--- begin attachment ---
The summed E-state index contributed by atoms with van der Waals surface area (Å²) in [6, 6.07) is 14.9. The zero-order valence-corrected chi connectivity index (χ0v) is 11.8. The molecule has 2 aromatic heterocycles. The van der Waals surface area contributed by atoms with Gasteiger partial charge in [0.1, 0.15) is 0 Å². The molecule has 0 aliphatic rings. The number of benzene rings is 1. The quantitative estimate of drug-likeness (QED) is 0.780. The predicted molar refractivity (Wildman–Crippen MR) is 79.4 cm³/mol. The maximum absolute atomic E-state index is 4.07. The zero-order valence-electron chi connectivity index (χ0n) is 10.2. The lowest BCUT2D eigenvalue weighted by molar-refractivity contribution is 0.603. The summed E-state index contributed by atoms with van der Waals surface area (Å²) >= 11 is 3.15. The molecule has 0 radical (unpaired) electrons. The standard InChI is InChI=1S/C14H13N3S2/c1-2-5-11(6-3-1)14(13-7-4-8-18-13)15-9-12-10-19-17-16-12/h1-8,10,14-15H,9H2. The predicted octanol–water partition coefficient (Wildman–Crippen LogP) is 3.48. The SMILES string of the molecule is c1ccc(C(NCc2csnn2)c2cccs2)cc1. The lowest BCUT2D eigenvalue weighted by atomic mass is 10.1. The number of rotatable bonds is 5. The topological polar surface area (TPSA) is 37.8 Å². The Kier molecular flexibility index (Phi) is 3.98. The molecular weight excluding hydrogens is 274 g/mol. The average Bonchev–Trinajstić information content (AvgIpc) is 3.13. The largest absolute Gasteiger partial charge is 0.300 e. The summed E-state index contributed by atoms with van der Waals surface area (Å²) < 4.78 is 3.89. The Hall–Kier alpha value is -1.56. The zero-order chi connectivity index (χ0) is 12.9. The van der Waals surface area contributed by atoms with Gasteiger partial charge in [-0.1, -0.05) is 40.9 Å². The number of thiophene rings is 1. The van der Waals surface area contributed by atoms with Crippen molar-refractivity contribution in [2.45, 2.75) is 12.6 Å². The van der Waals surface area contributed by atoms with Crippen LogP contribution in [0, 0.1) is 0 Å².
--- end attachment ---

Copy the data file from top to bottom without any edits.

The summed E-state index contributed by atoms with van der Waals surface area (Å²) in [6, 6.07) is 14.9. The zero-order valence-corrected chi connectivity index (χ0v) is 11.8. The molecule has 2 aromatic heterocycles. The van der Waals surface area contributed by atoms with Gasteiger partial charge in [0.1, 0.15) is 0 Å². The molecule has 0 aliphatic rings. The number of benzene rings is 1. The quantitative estimate of drug-likeness (QED) is 0.780. The predicted molar refractivity (Wildman–Crippen MR) is 79.4 cm³/mol. The maximum absolute atomic E-state index is 4.07. The zero-order valence-electron chi connectivity index (χ0n) is 10.2. The lowest BCUT2D eigenvalue weighted by molar-refractivity contribution is 0.603. The summed E-state index contributed by atoms with van der Waals surface area (Å²) >= 11 is 3.15. The molecule has 0 radical (unpaired) electrons. The standard InChI is InChI=1S/C14H13N3S2/c1-2-5-11(6-3-1)14(13-7-4-8-18-13)15-9-12-10-19-17-16-12/h1-8,10,14-15H,9H2. The predicted octanol–water partition coefficient (Wildman–Crippen LogP) is 3.48. The SMILES string of the molecule is c1ccc(C(NCc2csnn2)c2cccs2)cc1. The lowest BCUT2D eigenvalue weighted by atomic mass is 10.1. The number of rotatable bonds is 5. The topological polar surface area (TPSA) is 37.8 Å². The Kier molecular flexibility index (Phi) is 3.98. The molecular weight excluding hydrogens is 274 g/mol. The average Bonchev–Trinajstić information content (AvgIpc) is 3.13. The largest absolute Gasteiger partial charge is 0.300 e. The summed E-state index contributed by atoms with van der Waals surface area (Å²) < 4.78 is 3.89. The Hall–Kier alpha value is -1.56. The zero-order chi connectivity index (χ0) is 12.9. The van der Waals surface area contributed by atoms with Gasteiger partial charge in [-0.1, -0.05) is 40.9 Å². The number of thiophene rings is 1. The van der Waals surface area contributed by atoms with Crippen molar-refractivity contribution in [2.45, 2.75) is 12.6 Å². The van der Waals surface area contributed by atoms with Crippen LogP contribution in [0, 0.1) is 0 Å².